Next, have the apparent knights identify all other apparent knights. They will, again, form groups.

Have the knight groups identify the knave groups. They will form what I'll call "coalitions" - groups of knights and knaves who mutually identify each other and identify anyone in another coalition as a joker. The largest coalition must be the one with knights and knaves, given $R<T+L$.

  • $\begingroup$ Note that as long as $T+L>R$, we only need 1 knight, and that is only because of condition 3. $\endgroup$ – frodoskywalker Oct 21 '14 at 13:16
  • $\begingroup$ Could you explain this sentence? : "... you exclude them and take the majority claim of the remainder about the alleged knaves." I am foreign and it is too hard to understand for me. $\endgroup$ – klm123 Oct 21 '14 at 14:04
  • $\begingroup$ I mean that you ignore the group known not to be knights (the knaves and jokers pretending to be knaves) and confined your further questions to the other people, who are now guaranteed to have a majority of knights. $\endgroup$ – frodoskywalker Oct 21 '14 at 14:28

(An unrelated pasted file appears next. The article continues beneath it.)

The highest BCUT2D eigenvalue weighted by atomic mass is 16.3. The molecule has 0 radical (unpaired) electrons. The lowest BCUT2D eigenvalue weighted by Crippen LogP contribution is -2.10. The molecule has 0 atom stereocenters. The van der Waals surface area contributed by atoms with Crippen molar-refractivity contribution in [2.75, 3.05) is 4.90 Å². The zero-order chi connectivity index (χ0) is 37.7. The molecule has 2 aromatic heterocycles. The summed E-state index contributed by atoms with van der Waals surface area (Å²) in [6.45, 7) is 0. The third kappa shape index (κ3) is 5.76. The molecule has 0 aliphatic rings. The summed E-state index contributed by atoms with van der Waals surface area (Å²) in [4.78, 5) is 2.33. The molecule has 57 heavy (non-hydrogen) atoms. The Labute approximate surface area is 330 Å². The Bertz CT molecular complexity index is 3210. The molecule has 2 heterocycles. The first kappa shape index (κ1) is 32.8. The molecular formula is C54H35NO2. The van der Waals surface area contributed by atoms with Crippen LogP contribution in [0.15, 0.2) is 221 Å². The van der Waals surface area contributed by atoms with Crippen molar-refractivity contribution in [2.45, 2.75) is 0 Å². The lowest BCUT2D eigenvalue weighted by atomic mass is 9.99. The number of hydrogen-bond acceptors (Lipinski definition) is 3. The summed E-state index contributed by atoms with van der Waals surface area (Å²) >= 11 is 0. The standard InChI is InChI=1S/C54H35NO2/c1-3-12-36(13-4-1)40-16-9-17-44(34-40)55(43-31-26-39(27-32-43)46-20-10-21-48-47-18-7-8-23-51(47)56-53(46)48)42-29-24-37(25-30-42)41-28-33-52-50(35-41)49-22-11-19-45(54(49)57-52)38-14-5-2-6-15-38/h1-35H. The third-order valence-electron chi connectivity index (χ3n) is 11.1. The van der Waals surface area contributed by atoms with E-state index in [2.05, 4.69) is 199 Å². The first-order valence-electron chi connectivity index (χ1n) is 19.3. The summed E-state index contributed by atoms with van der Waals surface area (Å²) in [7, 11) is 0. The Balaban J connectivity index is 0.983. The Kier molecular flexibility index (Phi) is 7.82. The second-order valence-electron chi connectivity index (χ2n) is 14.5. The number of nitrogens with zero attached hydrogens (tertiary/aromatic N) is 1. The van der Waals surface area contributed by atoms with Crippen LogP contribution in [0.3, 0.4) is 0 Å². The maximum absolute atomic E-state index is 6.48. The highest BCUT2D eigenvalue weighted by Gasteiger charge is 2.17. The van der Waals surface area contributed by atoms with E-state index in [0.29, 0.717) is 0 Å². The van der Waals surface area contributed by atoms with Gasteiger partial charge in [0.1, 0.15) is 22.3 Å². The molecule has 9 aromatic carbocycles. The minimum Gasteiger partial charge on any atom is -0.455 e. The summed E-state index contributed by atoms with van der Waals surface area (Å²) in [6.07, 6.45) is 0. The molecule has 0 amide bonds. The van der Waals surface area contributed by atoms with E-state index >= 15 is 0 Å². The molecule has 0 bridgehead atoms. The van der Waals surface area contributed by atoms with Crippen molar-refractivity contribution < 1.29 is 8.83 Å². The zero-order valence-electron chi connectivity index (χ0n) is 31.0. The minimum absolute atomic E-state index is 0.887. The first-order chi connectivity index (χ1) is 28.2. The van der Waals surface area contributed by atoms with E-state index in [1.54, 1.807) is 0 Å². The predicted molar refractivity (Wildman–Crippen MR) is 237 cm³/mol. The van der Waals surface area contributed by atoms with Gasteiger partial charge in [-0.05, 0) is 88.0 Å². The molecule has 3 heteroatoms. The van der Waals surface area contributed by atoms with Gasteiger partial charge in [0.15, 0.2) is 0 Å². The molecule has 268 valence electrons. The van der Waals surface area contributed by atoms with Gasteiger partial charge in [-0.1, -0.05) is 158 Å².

• $\begingroup$ This will work only if T > R. For that case we already have solution. $\endgroup$ – klm123 Oct 21 '14 at 14:56
  • 1
    $\begingroup$ I see. You simply divide the group on two parts and at least one part will have less than 50% jokers. $\endgroup$ – klm123 Oct 21 '14 at 16:12

Speedup on above: (Provided T+L > R, but you don't need to know those numbers.)

  • First, find a consistent person (knight / knave):
    • Start with a solution to the "Find a knight among a mixture of knight / jokers." ( Knights and jokers )